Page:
The Canadian Writers' Collective

Writing, and writerly tangents

Monday, February 23, 2009

What colour is your journal?

By Tamara Lee

Remember when writing Morning Pages was all rage? Folks were what-colour-is-my-parachuting and journaling to save their life. When was that, like the ‘90s?

I’m not sure when I started serious journaling; I do know I didn’t write in one regularly when I was young. Didn’t have the pretty little book with a precious little lock. My sister did, for a while, and I once looked at it. Read it for as long as it took my face to turn hot with shame. About a page-and-a-half. At the moment I closed her precious little journal, I knew what it meant to invade someone’s privacy, and I knew I didn’t want to meet that feeling again. But I also recognized that some of the words she’d written—so honest, earnest, vulnerable—were feelings I’d felt myself. Only I’d tried to put them into poems, and she just brazenly told her diary.

Around that time, I had an English teacher who encouraged free-flow writing in response to a daily quote he’d put on the board. I remember how foreign the whole experience was, to think-not-overthink thoughts as I wrote. Maybe I was 16 or 17, and I felt, finally, that I might be ‘getting somewhere’ with my writing. But still I didn’t journal.

When I backpacked through Europe, a year or two after graduating high school, I thought it would be the perfect time to start journal-writing. But of course I was too much in the experience to sit back and start reflecting. The little journal I’d bought in Chinatown before leaving is full of empty pages; aardvark drawings my travelling partner made while we waited for a train somewhere; names of long-forgotten people; the occasional vague attempt at saying something poignant.

Sometime between my return from Europe and beginning university I decided a writer might want to keep a journal, that doing so might capture significant thoughts and moments of brilliance I was sure I had but must have passed through my mind stealthily. Keeping a journal would allow me to catch my thoughts in the act.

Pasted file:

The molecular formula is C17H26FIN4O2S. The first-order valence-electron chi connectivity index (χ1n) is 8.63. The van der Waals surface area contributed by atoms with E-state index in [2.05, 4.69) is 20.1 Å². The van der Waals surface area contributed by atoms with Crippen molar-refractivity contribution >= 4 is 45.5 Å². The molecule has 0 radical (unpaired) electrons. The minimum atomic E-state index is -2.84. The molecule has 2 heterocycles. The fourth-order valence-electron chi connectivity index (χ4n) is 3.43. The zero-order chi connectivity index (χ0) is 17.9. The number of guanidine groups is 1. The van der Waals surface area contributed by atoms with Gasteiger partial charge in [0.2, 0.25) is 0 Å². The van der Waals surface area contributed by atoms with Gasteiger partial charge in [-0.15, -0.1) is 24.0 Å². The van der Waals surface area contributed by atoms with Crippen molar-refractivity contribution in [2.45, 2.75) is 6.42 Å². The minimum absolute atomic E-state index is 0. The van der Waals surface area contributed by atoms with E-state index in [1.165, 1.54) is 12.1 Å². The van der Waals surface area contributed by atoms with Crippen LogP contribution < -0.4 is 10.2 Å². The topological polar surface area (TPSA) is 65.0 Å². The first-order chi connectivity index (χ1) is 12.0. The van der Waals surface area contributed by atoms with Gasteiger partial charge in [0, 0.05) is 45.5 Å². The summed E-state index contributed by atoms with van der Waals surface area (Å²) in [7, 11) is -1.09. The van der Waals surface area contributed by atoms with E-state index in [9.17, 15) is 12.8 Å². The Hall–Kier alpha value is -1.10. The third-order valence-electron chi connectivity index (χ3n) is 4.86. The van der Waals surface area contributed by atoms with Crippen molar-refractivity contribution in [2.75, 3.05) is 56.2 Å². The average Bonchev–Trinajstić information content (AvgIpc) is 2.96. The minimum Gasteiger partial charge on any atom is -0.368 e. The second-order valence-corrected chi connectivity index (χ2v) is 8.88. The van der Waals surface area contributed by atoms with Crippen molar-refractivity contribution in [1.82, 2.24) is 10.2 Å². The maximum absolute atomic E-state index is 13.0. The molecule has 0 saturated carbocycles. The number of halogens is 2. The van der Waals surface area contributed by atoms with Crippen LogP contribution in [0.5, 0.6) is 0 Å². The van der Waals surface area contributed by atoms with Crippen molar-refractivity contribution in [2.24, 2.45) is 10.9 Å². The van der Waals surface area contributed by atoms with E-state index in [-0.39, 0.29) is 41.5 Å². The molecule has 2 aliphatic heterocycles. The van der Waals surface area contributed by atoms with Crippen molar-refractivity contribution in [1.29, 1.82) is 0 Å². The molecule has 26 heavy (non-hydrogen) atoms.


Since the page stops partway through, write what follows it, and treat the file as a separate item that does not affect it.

Instead, it was a steady flow of frustrated whinging and pining, and otherwise teenage-like vulnerability for the first while. Looking through those journals I shamefully kept feels like I’m reading my sister’s high-school journal. Only mine reads more like someone trying too hard; someone who expects her sister to snoop and wants to give her a good show.

It’s taken years for the process to finally work for me. In fact, sometimes it feels as though I think more honestly with a pen and a journal, than while washing dishes and letting my mind wander. I find myself holding off working through a story or personal problem until I have my journal in hand.

But I know I’m not alone in this. Searching for a photo to accompany this post, I typed in ‘stacks of journals’ in Flickr, and found dozens of others who have this affliction, and who have visually documented their journal-love. (I’m using paperbackwriter’s photo because of the sheer volume of the impressive, meticulous documentation of her obsession.)

And now my own journal habit has evolved into a more complicated process: I have about a dozen journals going, all with different purposes, many ‘colour-coded’ for the tone of the project (the romantic-comedy script gets a little pink and brown polka-dotted book; the novella gets a larger, more serious-looking journal). There’s a black journal for my occasional dream recollections, and a green journal of notes for my new job.

Sometimes, I’ll find the ideas for one project have ended up in the wrong journal—possibly it was the only one I had when an idea struck—and so then I have to add annotated Post-It notes so I can locate the nugget of presumed brilliance. I'm thinking about colour-coding those Post-Its now, to keep those errant thoughts in order.

Things are clearly getting out of hand. Is all this a reflection of the journaler’s character? Her current state of mind? Something else?

I’ll have to get a pen and think about that.

(Image credit: paperbackwriter)


Blogger Lydia Theys said...

That was so interesting for me because Ihave never had the discipline to journal, although I have started many times. Even on vacations, by tthe end, my travel diary is nothing more than a scrawl of place names and cryptic comments. Maybe it's time to try again...

Wed Feb 25, 09:06:00 am GMT-5  
Blogger Tricia Dower said...

Wow, what a complex journal system you have. I do something similar, but in computer files. I've kept pe and paper journals from time to time but I find them too permanent. Like the youthful diary, embarrassing when you read it later.

Wed Feb 25, 05:10:00 pm GMT-5  

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